This post continues our rumination on whether the Athletics should be buyers or sellers at the trade deadline, started here in this post and continued thereafter in this sequel. What started as a simple declaration of stated goals for one team is morphing into a treatise on how to read a team’s potential for the remainder of the season, and how the tea leaves should be read for trade deadline strategy (more on the big picture below).
With the split in the four game series again the Mariners, Oakland has accomplished most–but by no means all–of the objectives I originally set out for them to legitimately consider the possibility of getting back into contention. In the aftermath of the sweep by the Royals a week ago–a brutal bit of failure that will continue to have implications moving towards July 31–I stated that the A’s had to “play well against the loserish Rockies and Mariners–and that means at least 5-2, not barely scraping by with a series win and a split” to consider themselves remaining on the cusp of contention. Well, they didn’t do that, missing the mark by one game by going 4-3 against Colorado and Seattle.
So burn all the papers and back up the truck then? Maybe. The A’s still sit nine games under and in dead last place in the American League. Only if they get blistering hot against the Yankees and Indians on the upcoming road trip will they arrive at the All-Star break within easy sight of a Wild Card position. Indeed, why even consider the A’s for buying at the trade deadline at all, given their lack of accomplishment so far this season?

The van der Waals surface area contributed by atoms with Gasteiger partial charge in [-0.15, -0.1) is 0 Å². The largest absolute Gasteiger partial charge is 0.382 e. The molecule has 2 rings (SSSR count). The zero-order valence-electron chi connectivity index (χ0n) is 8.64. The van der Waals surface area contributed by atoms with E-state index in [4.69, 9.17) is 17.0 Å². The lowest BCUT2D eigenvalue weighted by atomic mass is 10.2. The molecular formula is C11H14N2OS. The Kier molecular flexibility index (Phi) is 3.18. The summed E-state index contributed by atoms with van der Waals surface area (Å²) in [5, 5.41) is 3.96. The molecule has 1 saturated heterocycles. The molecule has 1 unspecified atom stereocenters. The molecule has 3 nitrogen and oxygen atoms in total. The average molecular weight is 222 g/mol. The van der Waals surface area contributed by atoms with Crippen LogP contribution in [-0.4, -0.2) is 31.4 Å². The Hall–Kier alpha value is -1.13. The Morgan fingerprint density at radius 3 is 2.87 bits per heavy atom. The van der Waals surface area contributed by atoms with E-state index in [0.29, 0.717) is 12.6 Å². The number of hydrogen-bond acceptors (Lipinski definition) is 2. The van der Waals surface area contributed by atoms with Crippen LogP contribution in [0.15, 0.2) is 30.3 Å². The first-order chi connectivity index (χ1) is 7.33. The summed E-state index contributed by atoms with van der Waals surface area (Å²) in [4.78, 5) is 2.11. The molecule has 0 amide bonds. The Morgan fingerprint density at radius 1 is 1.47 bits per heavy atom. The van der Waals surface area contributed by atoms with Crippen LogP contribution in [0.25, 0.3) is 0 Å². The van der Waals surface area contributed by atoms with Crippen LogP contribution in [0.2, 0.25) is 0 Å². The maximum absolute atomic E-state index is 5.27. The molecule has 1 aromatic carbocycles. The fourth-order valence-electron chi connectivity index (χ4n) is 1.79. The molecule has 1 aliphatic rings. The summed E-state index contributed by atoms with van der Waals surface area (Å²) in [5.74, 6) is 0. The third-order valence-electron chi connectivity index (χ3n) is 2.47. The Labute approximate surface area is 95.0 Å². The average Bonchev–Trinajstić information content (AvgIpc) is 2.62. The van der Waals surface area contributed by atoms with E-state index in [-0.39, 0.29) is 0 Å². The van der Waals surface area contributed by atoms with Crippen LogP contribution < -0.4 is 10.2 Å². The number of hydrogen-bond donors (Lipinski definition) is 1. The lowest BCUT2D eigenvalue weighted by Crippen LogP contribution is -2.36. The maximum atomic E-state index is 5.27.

The answer is, because the stats largely indicate that they should have a much better record than they do. Of all the teams currently more than one game out of a Wild Card spot in the AL, only Oakland has a positive run differential–and at +49, it’s a hefty differential at that. The A’s are sixth in the AL in runs scored per game, and fourth in the league in runs allowed. They lead the league in ERA. But for their wretched defense and subpar relief pitching–both of which are correctable problems–Oakland has the ability to win a lot of ballgames in the second half of the season.
Note those correctables. Defense is simply a matter of working on fundamentals; that’s why the team brought Ron Washington back onto the staff. And how would the A’s correct the relief pitching problems? Trades, of course. That’s why, if they can hang close to the pack, adding a reliever or two–without shipping away any key cogs in the machine–at the deadline might propel Oakland back into contention.
It might be even easier to get back into it than a first glance may make it appear. Tightening the defense and getting better relievers could get the A’s doing more than just taking two of three and winning series; it might propel them onto a long win streak. Right now, Oakland’s longest winning streak of the season is only five games. A long winning streak may seem like the product of chance, but you don’t have to just sit around and wait for one to happen–you can make one happen by improving the team. Again, you do that by making trades.